Finding peace (and quiet) at Clear Creek Abbey

Our Lady of Clear Creek Abbey, a Benedictine monastery in northeast Oklahoma, about 65 miles east of Tulsa, is situated on 1,000 acres that are rugged, wooded, hilly and virtually hidden and through which a creek flows.

The monastery was founded in August 1999 by 13 monks who came from France — eight Americans, three Frenchmen and two Canadians — and became a priory of the French Abbey of Our Lady of Fontgombault, which was founded by the Abbey of St. Pierre of Solesmes, famous for the excellent quality of its Gregorian chant.

In 2010, the status of Clear Creek monastery as a priory of Fontgombault ended when it became an abbey, independent from Fontgombault, and now, after having originated with 13 monks, there are 50 at Clear Creek Abbey, many of whom are young, and more men continue to come to discern a vocation as a monk of the Order of St. Benedict of the Solesmes Congregation.

Abbey’s founders

The five Americans who helped establish the abbey had been non-Catholic students at the University of Kansas in the 1970s. They participated in a great-books program known as the Integrated Humanities Program (IHP), conducted by two Catholic professors and an Episcopalian (who later became Catholic).

The professors did not evangelize or push their students into converting to Catholicism, but the men, influenced by their professors’ character and charisma, became Catholics and went to Fontgombault and became Benedictine monks.

One of the students converted from Judaism, and another from Unitarianism, who explained his conversion as having taken place in part because, “I read the Confessions of St. Augustine in the summer of ’72. I was really struck by this, because I had believed that Christianity was something very sentimental, having a moral code of some sort but with no intellectual content, and here was — you could just tell, every page — a great mind, and he’s a Christian,” Abbot Philip Anderson said.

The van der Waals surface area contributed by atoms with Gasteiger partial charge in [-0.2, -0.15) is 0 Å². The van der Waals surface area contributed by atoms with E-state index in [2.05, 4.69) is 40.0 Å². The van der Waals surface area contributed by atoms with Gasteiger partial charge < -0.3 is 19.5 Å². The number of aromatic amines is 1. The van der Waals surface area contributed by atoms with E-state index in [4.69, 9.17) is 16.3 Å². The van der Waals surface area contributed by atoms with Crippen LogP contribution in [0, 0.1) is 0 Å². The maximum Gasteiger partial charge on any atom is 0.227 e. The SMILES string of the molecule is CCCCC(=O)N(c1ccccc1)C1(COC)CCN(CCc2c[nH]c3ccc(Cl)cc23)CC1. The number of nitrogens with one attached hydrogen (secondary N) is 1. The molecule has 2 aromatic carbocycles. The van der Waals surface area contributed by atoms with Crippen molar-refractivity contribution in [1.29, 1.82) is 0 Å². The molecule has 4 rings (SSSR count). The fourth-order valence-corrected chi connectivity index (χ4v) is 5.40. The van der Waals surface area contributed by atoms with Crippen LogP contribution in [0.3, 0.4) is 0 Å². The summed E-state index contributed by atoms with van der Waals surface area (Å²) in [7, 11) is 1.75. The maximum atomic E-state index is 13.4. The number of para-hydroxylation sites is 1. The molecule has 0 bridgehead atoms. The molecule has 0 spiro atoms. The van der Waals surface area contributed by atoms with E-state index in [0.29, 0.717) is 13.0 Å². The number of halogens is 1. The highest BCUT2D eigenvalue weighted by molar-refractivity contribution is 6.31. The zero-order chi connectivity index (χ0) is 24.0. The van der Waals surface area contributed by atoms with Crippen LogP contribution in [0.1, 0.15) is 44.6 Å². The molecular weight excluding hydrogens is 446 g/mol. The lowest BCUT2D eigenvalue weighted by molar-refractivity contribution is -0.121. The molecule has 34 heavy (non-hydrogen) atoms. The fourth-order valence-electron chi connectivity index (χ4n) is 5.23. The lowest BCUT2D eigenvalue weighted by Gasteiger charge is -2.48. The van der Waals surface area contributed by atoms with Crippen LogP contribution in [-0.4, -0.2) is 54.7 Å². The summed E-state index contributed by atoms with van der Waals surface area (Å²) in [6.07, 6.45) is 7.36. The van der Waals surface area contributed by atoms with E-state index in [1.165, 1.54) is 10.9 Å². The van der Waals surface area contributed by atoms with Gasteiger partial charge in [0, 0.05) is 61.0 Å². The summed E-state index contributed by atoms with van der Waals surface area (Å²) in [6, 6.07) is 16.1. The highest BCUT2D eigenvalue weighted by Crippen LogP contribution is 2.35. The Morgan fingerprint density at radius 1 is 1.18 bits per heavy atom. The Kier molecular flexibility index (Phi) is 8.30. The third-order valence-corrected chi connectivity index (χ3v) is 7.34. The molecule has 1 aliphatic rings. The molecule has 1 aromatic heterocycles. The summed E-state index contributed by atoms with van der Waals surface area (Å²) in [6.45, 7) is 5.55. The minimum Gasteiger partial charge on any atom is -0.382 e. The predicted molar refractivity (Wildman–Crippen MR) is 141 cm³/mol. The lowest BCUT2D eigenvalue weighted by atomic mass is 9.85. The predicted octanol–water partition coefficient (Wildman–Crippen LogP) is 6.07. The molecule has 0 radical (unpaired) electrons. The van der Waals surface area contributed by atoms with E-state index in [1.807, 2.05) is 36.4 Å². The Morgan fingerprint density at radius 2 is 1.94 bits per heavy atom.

Abbot Anderson, after leaving the University of Kansas as a Catholic, was a Marine for two years and then went to Fontgombault and became a monk. He has said being a Marine made him a better monk. He was the prior of Clear Creek until 2010, when he became abbot.

The IHP produced hundreds of other converts, including Bishop James Conley of the Diocese of Lincoln, Nebraska, and his boyhood friend and roommate at the University of Kansas, a cradle Catholic, Archbishop Paul S. Coakley of Oklahoma City.

Finding a home

The Americans who went to Fontgombault hoped that someday there would be a monastery of the Solesmes Congregation in America. The Abbot of Fontgombault wanted that, too, and looked at properties in several states before accepting the invitation of Bishop Edward J. Slattery to establish a monastery in the Diocese of Tulsa.

New and larger facilities than those already there, which were several log cabins and a horse barn that was converted into an oratory and monks’ cells, were needed. A large Romanesque-style church has been partially constructed, and a four-story residence building has been constructed and will have to be enlarged. Half of the building is used for the monks, and the other side is for male overnight visitors. There are overnight accommodations elsewhere for women and families, and there is a convent of Benedictine sisters.